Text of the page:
Staff Encouragement & Motivation

Favourite Mid-Summer Team Building Activity

My favourite mid-summer team building activity is one that is not only fun to participate in, but hilarious to watch as well.

It’s called GROG. Or at least that’s what we always called it… I think that’s a made up name though. If anyone has a different name for this activity, feel free to share.

General Set- Up

  • Break group up into teams of three.
  • Assign one person on each team to be the SEER. That person stands facing the field of play. They may not move or speak, but they can see everything.
  • Assign a different person on each team to be the SPEAKER. The speaker stands directly in front of the seer facing them. They have their eyes open, but they can’t see the field of play. SPEAKERS can only look at the SEER. They cannot move, but they can speak.
  • Assign the third team member to be the MOVER. The mover is the one IN the field of play, they can move anywhere, but they cannot see or speak.

How to Play

The object of the game is for the SEER & SPEAKER to guide the MOVER to complete a task.

You can make it as easy or complicated as you want, I’ve had to search for the parts of a flashlight and put it together, and just search for random objects in a large field (that’s my favourite variation of this.)

The MOVER is moving around the field of play, while the SEER watches them and silently conveys to the SPEAKER what needs to happen. The SPEAKER then loudly lets the MOVER know what they need to do.

Here’s a little diagram for my fellow visual learners. (Apologies for the poor drawing skills!)

The green folks are the SEERS.
The blue folks are the SPEAKERS.
The purple folks are the MOVERS.

A poorly drawn diagram of GROG- My favourite mid-summer team building activity.
My VERY professionally drawn diagram of how to run GROG, my favourite mid-summer team building activity.

Assigning Positions

Okay, this is the second most critical part of the activity – depending on what you want to get out of it.

Don’t just assign roles at random, figure out beforehand who’s going to be in each position. The whole reason this is my favourite mid-summer team building activity is because it will help reinforce the things you’re challenging your team to take on during the second half of the summer.

The absolute best time to do this activity is after you’ve done your mid-summer evaluations, because chances are you’ve encouraged some staff members to step up, take more initiative, take on leadership roles, etc.

While you’ve encouraged others (usually senior staff) to create space for their colleagues to step into some of those leadership roles, let them know it’s ok to delegate some tasks, etc.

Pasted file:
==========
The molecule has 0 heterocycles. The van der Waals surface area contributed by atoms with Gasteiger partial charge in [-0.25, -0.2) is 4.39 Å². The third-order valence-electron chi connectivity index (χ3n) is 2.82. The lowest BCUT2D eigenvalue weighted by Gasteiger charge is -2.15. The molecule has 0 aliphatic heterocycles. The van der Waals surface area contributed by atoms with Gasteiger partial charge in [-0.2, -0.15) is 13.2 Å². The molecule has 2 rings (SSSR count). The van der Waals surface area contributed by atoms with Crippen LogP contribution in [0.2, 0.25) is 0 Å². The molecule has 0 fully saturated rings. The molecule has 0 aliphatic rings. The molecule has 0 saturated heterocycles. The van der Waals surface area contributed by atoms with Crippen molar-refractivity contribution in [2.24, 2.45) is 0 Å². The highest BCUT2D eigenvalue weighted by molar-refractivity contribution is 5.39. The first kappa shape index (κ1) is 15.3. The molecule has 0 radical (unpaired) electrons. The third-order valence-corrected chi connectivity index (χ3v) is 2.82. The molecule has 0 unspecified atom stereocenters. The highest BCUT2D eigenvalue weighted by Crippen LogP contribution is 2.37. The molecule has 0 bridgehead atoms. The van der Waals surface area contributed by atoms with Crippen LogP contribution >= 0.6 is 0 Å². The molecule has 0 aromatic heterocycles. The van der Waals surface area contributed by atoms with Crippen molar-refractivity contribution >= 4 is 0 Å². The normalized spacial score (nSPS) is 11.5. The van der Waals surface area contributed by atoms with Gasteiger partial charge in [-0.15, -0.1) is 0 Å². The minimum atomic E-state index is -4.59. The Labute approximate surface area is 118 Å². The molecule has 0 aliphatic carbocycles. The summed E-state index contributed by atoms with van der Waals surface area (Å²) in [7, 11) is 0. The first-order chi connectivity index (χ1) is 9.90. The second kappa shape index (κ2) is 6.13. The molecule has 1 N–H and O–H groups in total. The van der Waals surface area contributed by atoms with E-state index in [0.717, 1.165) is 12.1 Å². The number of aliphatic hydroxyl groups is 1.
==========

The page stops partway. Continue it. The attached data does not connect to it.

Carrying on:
Tips on Choosing Positions

  • Assign any staff who are outspoken, competitive, question things all the time, or find it challenging to follow directions as MOVERS.
  • Make your staff who usually let others take the reins, or overthink things SEERS.
  • Put those you see leadership potential in, but haven’t yet found their voice as SPEAKERS.


Don’t skip the debrief – this is the MOST critical part of the activity.
And all the work you put in to assigning folks to specific roles won’t matter if you don’t debrief about it.

Here are some questions you can ask during debrief.

  • What was everyone’s overall opinion of the activity?
  • SEERS, how did it feel to not be able to speak? Why do you think you were chosen for that role? How do you think you did? How can you apply this to your role at camp?
  • SPEAKERS, how comfortable were you in your role? What were your challenges in understanding what your SEER was trying to convey, then communicate it to your MOVER? How can you apply this to your role at camp?
  • MOVERS, you weren’t in charge of the situation, how did that feel? Did you trust your teammates to guide you though it, or were you trying to figure out how to regain control? How can you apply this experience to your camp role?
  • SEERS & SPEAKERS, when you were communicating what did you notice? How can you be aware of body language and non-verbal communication when working with campers or each other? How can you use that to your advantage?
  • Who was frustrated? Why? What could you do differently next time?
  • Next time you’re feeling frustrated in a camp situation, how could you apply some of those solutions?
  • (Specific) MOVER, I noticed that there were times where you were sort of wandering around confused in the field of play… how did that feel? (There’s always one who wanders around confused – even if just for a few moments.)
  • Has anyone ever felt like that at camp? Like they were sort of wandering around, not sure of their task, or what the instructions were, feeling alone and scared of falling? Moving forward into the second half of the summer, how can we support each other and prevent that from happening?
  • Did anyone notice anything about how we assigned the roles? We already chatted with each of you about goals for the second half of the summer, so we hope that you’ll remember this experience as you move out of your comfort zones and continue to grow in your role at camp.
  • Any other questions that might be applicable to your group. This is just a starting point.

So that’s it. My favourite mid-summer team building activity.
It’s SO fun, but also SO valuable if you spend some time debriefing it.

Have you ever done this activity? What do you call it? What’s your favourite debrief question?
And if you have’t done this one before, what’s your favourite mid-summer activity?

Until next time!
xo P.

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